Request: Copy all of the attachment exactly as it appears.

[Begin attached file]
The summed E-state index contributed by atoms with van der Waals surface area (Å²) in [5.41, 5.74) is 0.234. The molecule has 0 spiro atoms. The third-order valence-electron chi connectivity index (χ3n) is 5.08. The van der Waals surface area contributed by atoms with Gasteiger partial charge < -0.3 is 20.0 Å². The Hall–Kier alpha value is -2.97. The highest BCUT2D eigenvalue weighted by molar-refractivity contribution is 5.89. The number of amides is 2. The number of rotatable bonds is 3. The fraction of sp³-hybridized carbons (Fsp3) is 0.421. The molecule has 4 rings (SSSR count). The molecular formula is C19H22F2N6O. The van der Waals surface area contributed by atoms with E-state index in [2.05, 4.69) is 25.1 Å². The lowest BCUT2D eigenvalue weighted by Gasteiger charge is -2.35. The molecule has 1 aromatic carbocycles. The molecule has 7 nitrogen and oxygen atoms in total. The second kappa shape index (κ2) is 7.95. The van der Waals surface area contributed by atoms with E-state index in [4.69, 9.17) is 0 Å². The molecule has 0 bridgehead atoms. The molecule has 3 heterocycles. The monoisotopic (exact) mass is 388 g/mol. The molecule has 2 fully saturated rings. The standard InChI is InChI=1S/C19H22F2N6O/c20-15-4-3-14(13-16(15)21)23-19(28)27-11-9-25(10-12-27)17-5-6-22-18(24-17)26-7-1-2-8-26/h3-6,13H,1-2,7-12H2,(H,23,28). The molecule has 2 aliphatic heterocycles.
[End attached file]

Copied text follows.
The summed E-state index contributed by atoms with van der Waals surface area (Å²) in [5.41, 5.74) is 0.234. The molecule has 0 spiro atoms. The third-order valence-electron chi connectivity index (χ3n) is 5.08. The van der Waals surface area contributed by atoms with Gasteiger partial charge < -0.3 is 20.0 Å². The Hall–Kier alpha value is -2.97. The highest BCUT2D eigenvalue weighted by molar-refractivity contribution is 5.89. The number of amides is 2. The number of rotatable bonds is 3. The fraction of sp³-hybridized carbons (Fsp3) is 0.421. The molecule has 4 rings (SSSR count). The molecular formula is C19H22F2N6O. The van der Waals surface area contributed by atoms with E-state index in [2.05, 4.69) is 25.1 Å². The lowest BCUT2D eigenvalue weighted by Gasteiger charge is -2.35. The molecule has 1 aromatic carbocycles. The molecule has 7 nitrogen and oxygen atoms in total. The second kappa shape index (κ2) is 7.95. The van der Waals surface area contributed by atoms with E-state index in [4.69, 9.17) is 0 Å². The molecule has 0 bridgehead atoms. The molecule has 3 heterocycles. The monoisotopic (exact) mass is 388 g/mol. The molecule has 2 fully saturated rings. The standard InChI is InChI=1S/C19H22F2N6O/c20-15-4-3-14(13-16(15)21)23-19(28)27-11-9-25(10-12-27)17-5-6-22-18(24-17)26-7-1-2-8-26/h3-6,13H,1-2,7-12H2,(H,23,28). The molecule has 2 aliphatic heterocycles.